“We had no plans to be a couple of hundred miles away from our nearest competitor,” said skipper Ken Read, who believes his split from the pack is not a gamble.
“It looks horrible, but I’d say that historically, it is the more correct way of doing it. I think no one came this way as they didn’t have the breeze to do it.”
Read is now hoping his team can get east faster than the rest and maintain their separation from the fleet, a scenario he said might not play out fully for at least another week.
“If we get close, that means we’ve failed,” Read said. “We need to have a north and east advantage gauged on them all the time for this to work.
“We have to have a better angle the entire time going south. We will do an arc, a big old boomerang around the outside of the fleet,” he said optimistically.
Read said PUMA’s split had tested the mettle of the whole crew and weighed especially heavily on his own shoulders.
“I’d be lying if I said that beat up north wasn’t one of the most miserable day and a half of my life,” he said.
“Knowing we’d left the fleet with a reef in our main, number four jib, literally just airborne off of square waves, current with you and 25 knots of breeze against you, horrible seas -- it was pretty much all we could do on board to keep the mood up there.”
However Read maintains the breakaway strategy was not a foolhardy gamble to try to catapult PUMA back into contention.
“When you’re sailing in a northerly that is coming down to you and the rest of the group are sailing away in a southerly unfortunately you don’t have the choice,” he said.
Meanwhile, on long-term leader CAMPER with Emirates Team New Zealand skipper Chris Nicholson is facing challenges from both north and south.
Overall race leader Team Telefónica’s fortunes improved after taking a dip south and the Spanish team had moved in second place at 1300 UTC today.
“We are now sailing under spinnaker and it seems like we have a good wind shift,” said Diego Fructuoso, Telefónica’s Media Crew Member (MCM). “We are all hoping that the crazy days are behind us and we can start heading south.”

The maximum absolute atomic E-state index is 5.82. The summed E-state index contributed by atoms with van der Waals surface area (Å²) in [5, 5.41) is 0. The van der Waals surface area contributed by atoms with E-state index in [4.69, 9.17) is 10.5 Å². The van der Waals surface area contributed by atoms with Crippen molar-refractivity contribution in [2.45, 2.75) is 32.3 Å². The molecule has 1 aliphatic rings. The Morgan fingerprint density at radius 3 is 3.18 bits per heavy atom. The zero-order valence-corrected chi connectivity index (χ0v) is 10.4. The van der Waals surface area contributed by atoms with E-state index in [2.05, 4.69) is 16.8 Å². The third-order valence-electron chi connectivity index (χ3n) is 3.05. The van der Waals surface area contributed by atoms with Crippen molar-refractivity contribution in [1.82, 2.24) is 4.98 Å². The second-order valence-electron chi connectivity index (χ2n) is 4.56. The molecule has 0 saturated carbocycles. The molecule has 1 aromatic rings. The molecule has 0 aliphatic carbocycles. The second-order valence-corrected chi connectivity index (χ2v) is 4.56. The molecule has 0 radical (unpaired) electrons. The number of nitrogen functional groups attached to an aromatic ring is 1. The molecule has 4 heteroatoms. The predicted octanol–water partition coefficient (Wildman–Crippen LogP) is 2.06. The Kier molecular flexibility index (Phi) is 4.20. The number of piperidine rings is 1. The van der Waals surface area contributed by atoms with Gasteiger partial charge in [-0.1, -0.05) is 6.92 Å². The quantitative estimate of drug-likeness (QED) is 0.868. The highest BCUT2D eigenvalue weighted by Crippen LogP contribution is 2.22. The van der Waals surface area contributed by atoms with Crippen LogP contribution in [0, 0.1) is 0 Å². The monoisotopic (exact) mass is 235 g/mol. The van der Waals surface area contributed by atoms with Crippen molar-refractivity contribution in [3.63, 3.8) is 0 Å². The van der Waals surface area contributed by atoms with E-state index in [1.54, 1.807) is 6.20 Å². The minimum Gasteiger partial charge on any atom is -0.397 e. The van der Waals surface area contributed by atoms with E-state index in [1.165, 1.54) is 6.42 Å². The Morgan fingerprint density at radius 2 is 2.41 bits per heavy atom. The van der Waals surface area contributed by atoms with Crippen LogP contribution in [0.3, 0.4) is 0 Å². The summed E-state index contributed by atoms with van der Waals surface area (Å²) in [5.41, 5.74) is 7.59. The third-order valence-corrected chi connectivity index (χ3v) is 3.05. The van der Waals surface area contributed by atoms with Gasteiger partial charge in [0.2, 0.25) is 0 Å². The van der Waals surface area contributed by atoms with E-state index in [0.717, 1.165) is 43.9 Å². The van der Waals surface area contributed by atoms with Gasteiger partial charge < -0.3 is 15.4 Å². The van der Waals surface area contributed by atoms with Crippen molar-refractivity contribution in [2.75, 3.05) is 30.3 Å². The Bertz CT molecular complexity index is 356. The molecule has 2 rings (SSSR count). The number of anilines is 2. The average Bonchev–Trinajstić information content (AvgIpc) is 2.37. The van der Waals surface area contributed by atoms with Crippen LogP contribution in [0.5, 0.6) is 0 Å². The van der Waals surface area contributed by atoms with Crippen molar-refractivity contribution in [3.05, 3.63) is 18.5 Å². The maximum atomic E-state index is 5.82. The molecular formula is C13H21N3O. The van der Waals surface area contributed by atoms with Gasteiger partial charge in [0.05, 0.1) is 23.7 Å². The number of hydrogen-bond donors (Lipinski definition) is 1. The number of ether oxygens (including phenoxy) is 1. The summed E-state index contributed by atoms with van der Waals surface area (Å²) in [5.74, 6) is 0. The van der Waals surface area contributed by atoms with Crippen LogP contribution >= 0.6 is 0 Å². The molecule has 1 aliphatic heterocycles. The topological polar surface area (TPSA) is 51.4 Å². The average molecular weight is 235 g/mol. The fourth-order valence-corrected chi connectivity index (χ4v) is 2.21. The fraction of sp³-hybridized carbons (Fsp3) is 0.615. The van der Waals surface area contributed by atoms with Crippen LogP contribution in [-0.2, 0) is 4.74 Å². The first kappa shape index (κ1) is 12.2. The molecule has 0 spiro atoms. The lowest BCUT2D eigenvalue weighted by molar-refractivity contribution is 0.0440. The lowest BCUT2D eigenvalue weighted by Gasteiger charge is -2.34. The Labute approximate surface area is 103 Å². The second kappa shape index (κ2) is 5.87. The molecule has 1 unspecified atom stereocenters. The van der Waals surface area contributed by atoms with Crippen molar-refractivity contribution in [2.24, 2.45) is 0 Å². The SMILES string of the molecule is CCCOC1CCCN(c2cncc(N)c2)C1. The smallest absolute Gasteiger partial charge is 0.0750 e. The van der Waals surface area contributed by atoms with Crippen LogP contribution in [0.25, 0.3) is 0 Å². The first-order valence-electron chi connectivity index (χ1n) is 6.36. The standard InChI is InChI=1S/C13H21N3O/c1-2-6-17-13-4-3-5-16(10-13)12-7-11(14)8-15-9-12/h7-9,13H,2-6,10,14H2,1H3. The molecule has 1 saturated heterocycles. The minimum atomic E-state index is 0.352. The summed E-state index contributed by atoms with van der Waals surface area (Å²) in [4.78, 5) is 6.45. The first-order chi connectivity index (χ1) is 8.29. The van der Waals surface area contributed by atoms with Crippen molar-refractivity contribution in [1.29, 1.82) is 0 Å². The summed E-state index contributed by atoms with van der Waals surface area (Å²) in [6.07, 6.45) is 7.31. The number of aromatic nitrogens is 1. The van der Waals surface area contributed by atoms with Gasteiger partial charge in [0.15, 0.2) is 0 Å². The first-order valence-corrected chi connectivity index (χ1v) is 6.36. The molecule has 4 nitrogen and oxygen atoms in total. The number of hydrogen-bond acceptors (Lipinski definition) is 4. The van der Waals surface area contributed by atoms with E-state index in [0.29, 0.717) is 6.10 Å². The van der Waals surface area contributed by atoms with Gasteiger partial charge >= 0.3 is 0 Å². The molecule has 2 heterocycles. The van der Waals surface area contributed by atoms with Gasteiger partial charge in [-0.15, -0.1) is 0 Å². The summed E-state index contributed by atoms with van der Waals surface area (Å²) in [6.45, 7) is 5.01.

Franck Cammas’ Groupama sailing team is in third place 62 nautical miles (nm) to the north of CAMPER, a position which Chris Nicholson says he is confident his crew can defend against.
“We’re probably in the lightest breeze we will be in right now, for the next couple of days, but once we get into the trades, that will minimise the damage they (Groupama) can do,” he said.
“I think we’re going bleed a few miles, but hopefully we’ve got enough in the bank to still wriggle out further to the east,” he said. “We knew we’d have to pay up some time.
Team Sanya and Mike Sanderson are still in the mix, but have only Abu Dhabi Ocean behind them in their rear view mirror.
Two incidents overnight cost the Emirati team precious miles.
First they had to make a quick swerve round a long line of drift nets and deal with the unwelcome advances of an angry and aggressive fishing boat crew.
Shortly afterwards a large plank hit one of their rudders hard. Luckily the boat was only doing 11 knots and seems to have come off unscathed.
Along with everyone else Abu Dhabi Ocean Racing skipper Ian Walker has been keeping a close eye on PUMA’s northerly route.
“I’m starting to think they’re looking in a strong position right now,” he said. “I think we should know in a day and a half.
“But if he [Read] sails all the way up there and around the whole fleet then I will willingly buy him a drink,” said the British double Olympic medallist, who celebrated his 42nd birthday today.
It is unlikely the fleet will make the big turn south for another 1,000 nm, but for now they are enjoying some sunny sailing and reaching in smooth seas. Sunglasses have made their first appearance and waterproofs have been consigned to below decks, at least for the time being.